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Andrew Swanson | Archive | Email |
Staff Writer

2019 Player Outlooks: New Orleans Saints

Michael Thomas

Michael Thomas' 24 receptions inside the 20 resulting in only seven TDs were somewhat of an anomaly.

QB Drew Brees
(2018 QB Rank - No.10, 23.6.0 FPts/G)

Much has been made about the demise of Drew Brees, as the first-ballot Hall of Famer finished as the number 10 quarterback in fantasy despite setting an NFL record with a completion percentage of 74.4.

Brees’ 3992 passing yards and 489 pass attempts were the fewest since he joined the Saints back in 2007, and his No.10 ranking would have been even worse had he not posted a career-high of four rushing touchdowns.

Based on the team’s commitment to run the ball and improvement to what for many years was a bad defense, the days of Brees throwing the ball 670 times for 5000 yards are likely a thing of the past. At age 40 and with Alvin Kamara and a stout offensive line, head coach Sean Payton is doing the smart thing for his football team by limiting the number of times Brees throws the ball and gets hit by opposing linebackers and defensive lineman.

Despite throwing for less than 4000 yards (It should be noted that Brees only played in 15 games), Brees did increase his passing touchdown total by nine from the previous season. His volume is down, but his efficiency went up, and he has averaged 2.5 rushing touchdowns in each of his last two seasons.

Sure, the days of Brees being a league-winning quarterback are likely over. But the NFL’s all-time leading passer is still in command of a top-5 offense filled with talented skill position players. He may not get you 5000 yards, but he is falling in ADP and could be a nice option for owners who miss out on one of the top six quarterbacks - especially in leagues who punish quarterbacks for interceptions.

RB Alvin Kamara
(2018 RB Rank - No.5, 17.8 FPts/G)

After a monster season in which he averaged 6.1 yards per rush and 10.1 per reception, negative regression was a popular narrative in the fantasy community for the impressive running back for the Saints. Continuing to post video game-like numbers is difficult to do, especially once defensive coordinators get a full season of fill to study.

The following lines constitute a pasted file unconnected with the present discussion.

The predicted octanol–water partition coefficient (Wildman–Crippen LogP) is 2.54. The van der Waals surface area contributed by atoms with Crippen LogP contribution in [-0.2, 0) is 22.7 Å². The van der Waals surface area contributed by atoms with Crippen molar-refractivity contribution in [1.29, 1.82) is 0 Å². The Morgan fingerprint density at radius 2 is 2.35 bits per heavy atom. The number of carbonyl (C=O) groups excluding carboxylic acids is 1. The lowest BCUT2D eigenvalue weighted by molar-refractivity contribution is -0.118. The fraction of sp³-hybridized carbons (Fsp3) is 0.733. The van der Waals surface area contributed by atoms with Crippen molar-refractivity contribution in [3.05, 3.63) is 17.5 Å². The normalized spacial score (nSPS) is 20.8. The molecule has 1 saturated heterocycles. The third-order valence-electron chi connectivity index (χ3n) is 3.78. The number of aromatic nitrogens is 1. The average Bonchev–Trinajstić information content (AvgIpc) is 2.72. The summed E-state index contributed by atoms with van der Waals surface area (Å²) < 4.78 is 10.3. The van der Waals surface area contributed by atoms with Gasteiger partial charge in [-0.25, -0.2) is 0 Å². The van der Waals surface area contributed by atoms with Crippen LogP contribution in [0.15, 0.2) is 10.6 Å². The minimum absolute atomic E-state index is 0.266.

Kamara’s yard per carry average did go down to a more reasonable 4.6, and his yard per reception average fell nearly two full yards. But Kamara’s volume jumped from 120 carrels as a rookie to 194 as a sophomore, and his rushing touchdown total nearly doubled.

With two full seasons of elite-level production, Kamara is securely entrenched atop the first round in all formats. In addition to finishing second only to Todd Gurley in rushing touchdowns, Kamara was one of only four running backs to finish with over 100 targets in the passing game.

The contract holdouts of Ezekiel Elliott and Melvin Gordon will push up the value of elite running backs like Kamara, Barkley, and McCaffrey even further, making Kamara an even more valuable asset and a true dual-threat stud.

RB Latavius Murray
(2018 RB Rank - No.50, 6.7 FPts/G)

The Saints quickly signed Latavius Murray to replace Mark Ingram in the offense after Ingram left via free agency to the Ravens. The speed and decisiveness in which the team signed Murray indicated the comfort level in which Sean Payton and GM Mickey Loomis have in Murray filling the void left by Ingram.

Murray may not be as well rounded of a tailback as Ingram, but he is capable and will get a decent amount of work and have stand-alone value as the RB2 for the Saints. New Orleans has finished as the top producing offense for running backs in each of the past two seasons and no worse than third dating back to 2015, making Murray a valuable asset as a flex or high-end No. 3 RB.

Should Kamara go down and Murray receives an increase in volume, Murray could be one of the best values in 2019.